• Nation seeing steep crude-output drop: Columbia University
  • Risk to international oil exports from the country is growing

The long decline in Venezuela’s oil production is becoming a supply risk for international markets, according to a report by Columbia University’s Center on Global Energy Policy.

Exports from the holder of the world’s largest crude reserves fell more than 300,000 barrels a day in June, compared with the 2015 average, according to the report written by Luisa Palacios, a senior managing director at Medley Global Advisors LLC. While Venezuela’s output has been declining all year, the impact is only now being felt on international markets because previous losses were offset by slumping domestic oil demand amid an unprecedented economic recession.

“Venezuela will represent a growing supply risk for oil markets in 2017,” the report said. “While on average crude oil exports in the first half do not yet show an important decline from the same period a year ago, the latest data point to a deteriorating trend.”

Venezuela has been hit hard by the two-year slump in crude prices. Its economy is expected to shrink 10 percent this year, the largest contraction in more than a decade, while consumer prices rise more than 700 percent, according to the International Monetary Fund. The nation’s output dropped to a 13-year low in July as international oil services companies scaled back their activities after state-run Petroleos de Venezuela SA fell more than $1 billion behind in debt repayments.

Falling Consumption

Venezuela’s crude production in July dropped to 2.15 million barrels a day, compared with an average 2.4 million last year, the International Energy Agency said on Aug. 11.

As the nation’s economy contracted, domestic demand for oil dropped by more than 100,000 barrels a day last year compared with 2014, the Columbia University report said, citing data from the Ministry of Oil and Mining. While it’s possible that Venezuela’s domestic consumption will keep falling, there are signs the lower production is now affecting exports, it said.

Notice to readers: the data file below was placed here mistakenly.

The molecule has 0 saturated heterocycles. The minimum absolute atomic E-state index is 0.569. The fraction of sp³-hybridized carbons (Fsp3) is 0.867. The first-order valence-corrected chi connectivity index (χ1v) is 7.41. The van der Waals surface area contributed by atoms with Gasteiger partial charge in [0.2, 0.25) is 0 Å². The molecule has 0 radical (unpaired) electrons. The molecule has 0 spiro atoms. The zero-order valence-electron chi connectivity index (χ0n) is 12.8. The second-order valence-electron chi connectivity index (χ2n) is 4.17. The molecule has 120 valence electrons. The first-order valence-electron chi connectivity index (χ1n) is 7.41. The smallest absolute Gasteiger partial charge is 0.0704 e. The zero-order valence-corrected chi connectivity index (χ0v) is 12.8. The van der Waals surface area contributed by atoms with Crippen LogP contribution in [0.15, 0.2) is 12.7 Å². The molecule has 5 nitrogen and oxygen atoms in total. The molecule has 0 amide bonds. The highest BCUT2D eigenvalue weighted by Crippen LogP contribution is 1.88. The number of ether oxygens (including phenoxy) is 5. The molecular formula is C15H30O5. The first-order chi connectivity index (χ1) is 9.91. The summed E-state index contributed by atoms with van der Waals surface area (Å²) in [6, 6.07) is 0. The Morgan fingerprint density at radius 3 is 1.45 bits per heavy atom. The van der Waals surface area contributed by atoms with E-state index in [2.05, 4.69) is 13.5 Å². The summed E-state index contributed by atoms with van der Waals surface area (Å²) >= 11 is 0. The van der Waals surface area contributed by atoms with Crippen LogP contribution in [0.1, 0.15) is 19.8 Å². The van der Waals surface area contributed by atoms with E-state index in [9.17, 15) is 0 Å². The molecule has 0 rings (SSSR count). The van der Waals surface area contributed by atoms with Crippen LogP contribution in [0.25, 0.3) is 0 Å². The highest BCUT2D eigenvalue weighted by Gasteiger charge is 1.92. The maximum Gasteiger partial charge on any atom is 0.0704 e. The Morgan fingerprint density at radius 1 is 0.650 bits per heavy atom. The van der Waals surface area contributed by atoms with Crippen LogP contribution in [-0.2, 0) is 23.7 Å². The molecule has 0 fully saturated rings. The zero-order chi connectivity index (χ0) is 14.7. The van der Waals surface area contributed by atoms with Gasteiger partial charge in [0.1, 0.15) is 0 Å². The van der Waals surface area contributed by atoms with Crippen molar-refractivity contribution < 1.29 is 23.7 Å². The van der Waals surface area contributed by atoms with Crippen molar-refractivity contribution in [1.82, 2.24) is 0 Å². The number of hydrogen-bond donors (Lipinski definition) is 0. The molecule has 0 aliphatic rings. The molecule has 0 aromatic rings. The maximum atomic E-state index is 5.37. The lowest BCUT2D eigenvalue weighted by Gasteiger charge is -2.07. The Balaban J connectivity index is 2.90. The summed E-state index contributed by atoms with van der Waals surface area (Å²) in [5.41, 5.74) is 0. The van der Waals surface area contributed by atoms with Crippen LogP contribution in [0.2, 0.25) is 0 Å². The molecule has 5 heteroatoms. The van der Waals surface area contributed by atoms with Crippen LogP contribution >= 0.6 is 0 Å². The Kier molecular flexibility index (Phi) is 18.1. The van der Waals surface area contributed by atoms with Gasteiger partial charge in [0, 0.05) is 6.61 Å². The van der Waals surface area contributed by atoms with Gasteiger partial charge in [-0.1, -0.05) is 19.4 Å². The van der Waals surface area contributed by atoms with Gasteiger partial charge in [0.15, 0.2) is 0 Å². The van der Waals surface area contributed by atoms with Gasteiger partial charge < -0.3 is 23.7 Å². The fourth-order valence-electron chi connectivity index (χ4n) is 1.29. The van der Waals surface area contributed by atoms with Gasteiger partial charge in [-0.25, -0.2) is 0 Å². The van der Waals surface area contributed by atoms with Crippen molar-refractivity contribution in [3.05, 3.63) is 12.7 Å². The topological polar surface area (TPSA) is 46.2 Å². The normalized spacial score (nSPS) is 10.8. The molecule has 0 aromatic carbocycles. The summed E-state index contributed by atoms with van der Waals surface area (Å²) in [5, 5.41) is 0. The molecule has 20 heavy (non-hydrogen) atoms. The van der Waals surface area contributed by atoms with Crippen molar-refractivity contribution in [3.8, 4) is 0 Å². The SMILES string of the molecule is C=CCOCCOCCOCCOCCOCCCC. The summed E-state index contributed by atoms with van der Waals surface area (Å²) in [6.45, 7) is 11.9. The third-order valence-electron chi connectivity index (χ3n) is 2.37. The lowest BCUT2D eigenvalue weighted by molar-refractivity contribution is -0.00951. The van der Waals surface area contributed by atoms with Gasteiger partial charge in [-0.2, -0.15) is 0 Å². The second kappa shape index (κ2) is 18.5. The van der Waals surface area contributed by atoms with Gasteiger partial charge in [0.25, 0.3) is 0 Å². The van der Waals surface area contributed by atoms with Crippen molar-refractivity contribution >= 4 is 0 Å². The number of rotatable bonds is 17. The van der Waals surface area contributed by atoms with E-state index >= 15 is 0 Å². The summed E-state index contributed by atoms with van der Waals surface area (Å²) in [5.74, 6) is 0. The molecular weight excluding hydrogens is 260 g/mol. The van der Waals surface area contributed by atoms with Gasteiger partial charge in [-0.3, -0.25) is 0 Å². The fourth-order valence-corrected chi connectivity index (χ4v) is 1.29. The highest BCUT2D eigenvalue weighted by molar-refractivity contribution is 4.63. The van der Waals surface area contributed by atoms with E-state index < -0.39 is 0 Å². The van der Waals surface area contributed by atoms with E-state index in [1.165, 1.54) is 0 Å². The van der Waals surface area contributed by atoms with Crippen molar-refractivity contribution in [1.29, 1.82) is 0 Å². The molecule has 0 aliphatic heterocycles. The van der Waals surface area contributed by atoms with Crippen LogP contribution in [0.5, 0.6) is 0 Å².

Venezuela’s strategy of focusing on the expansion of oil production in a region called the Orinoco belt is also bringing in fewer dollars. The heavy crude is less desirable to refiners and typically sells for less than lighter grades of oil that are easier to process into fuels such as gasoline.

The Venezuelan crude basket, based on an average of all crudes handled by the state oil company, widened its discount to West Texas Intermediate, the U.S. benchmark, to about $9 a barrel on Aug. 12, compared with about $1 a year earlier.

Blending the heavy oil with higher-priced light crudes purchased from other exporters can make it more marketable, but is a costly option for a country that’s on the brink of debt default, the report said. Should credit concerns prevent Venezuela from importing the light oil it needs, net exports could fall by another 300,000 barrels a day, the Columbia report said.

“The continuation of this strategy will significantly eat into the government’s oil rent, and thus its ability to export its way out of this crisis,” the report said.

Venezuela’s is renewing efforts to get the Organization of Petroleum Exporting Countries and nations outside the group to cooperate. Oil minister Eulogio del Pino met his Iranian counterpart in Tehran Sunday, although the Persian Gulf nation hasn’t decided if it will attend a meeting of producers to discuss stabilizing prices on the sidelines of an energy forum in Algiers next month.

“Venezuela was already having economic problems when the oil price was at $100 per barrel,” so a price recovery is unlikely to solve its predicament, according to Columbia’s report.

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